One of the more durable and poignant icons of last year's Times Square Show is Marc Blane's green pint wine-bottle with a picture of a crumbling tenement inside.
This simple piece (which Blane has turned out in bulk) is, like those fabled message-bearing bottles that shipwrecked persons send, an embodiment of desperation and, conversely, it's also a play on the ship-in-a-bottle which encapsulates the dream of voyaging out.
Now with cardboard case after case of these bottles (each case is neatly lettered Abandoned Buildings) stacked in the gallery, and with yet more bottles strewn across the floor, Blane is launching his Rubble Reconstruction Company.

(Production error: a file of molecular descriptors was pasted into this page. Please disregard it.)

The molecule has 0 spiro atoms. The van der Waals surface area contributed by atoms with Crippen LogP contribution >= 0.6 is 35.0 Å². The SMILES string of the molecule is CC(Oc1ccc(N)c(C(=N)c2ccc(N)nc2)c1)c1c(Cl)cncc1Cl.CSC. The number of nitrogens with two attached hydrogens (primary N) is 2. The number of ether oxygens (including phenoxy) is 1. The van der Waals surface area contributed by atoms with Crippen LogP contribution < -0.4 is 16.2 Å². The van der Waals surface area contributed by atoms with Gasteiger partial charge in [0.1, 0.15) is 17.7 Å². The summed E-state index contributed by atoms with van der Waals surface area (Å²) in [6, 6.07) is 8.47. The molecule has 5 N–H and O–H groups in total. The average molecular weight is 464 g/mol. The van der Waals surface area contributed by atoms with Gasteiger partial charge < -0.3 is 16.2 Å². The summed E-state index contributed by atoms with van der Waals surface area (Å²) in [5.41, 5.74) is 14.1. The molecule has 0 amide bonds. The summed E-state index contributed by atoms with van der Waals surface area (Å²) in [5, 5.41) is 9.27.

The whole enterprise has echoes of Red Grooms' zany Ruckus Construction Company. But whereas Grooms exaggerated Manhattan's explosive energy, Blane is operating in the silence after everything has crumbled. In blueprint form Blane proposes parks constructed from chunks of old buildings. These parks are planned around ancient forms, obelisks and columns. It's as if another one of history's same old rounds is starting, only to culminate in more neatly packed cases of fatal brew.
Rubble Park - 1981 - 24" x 36" - ink on film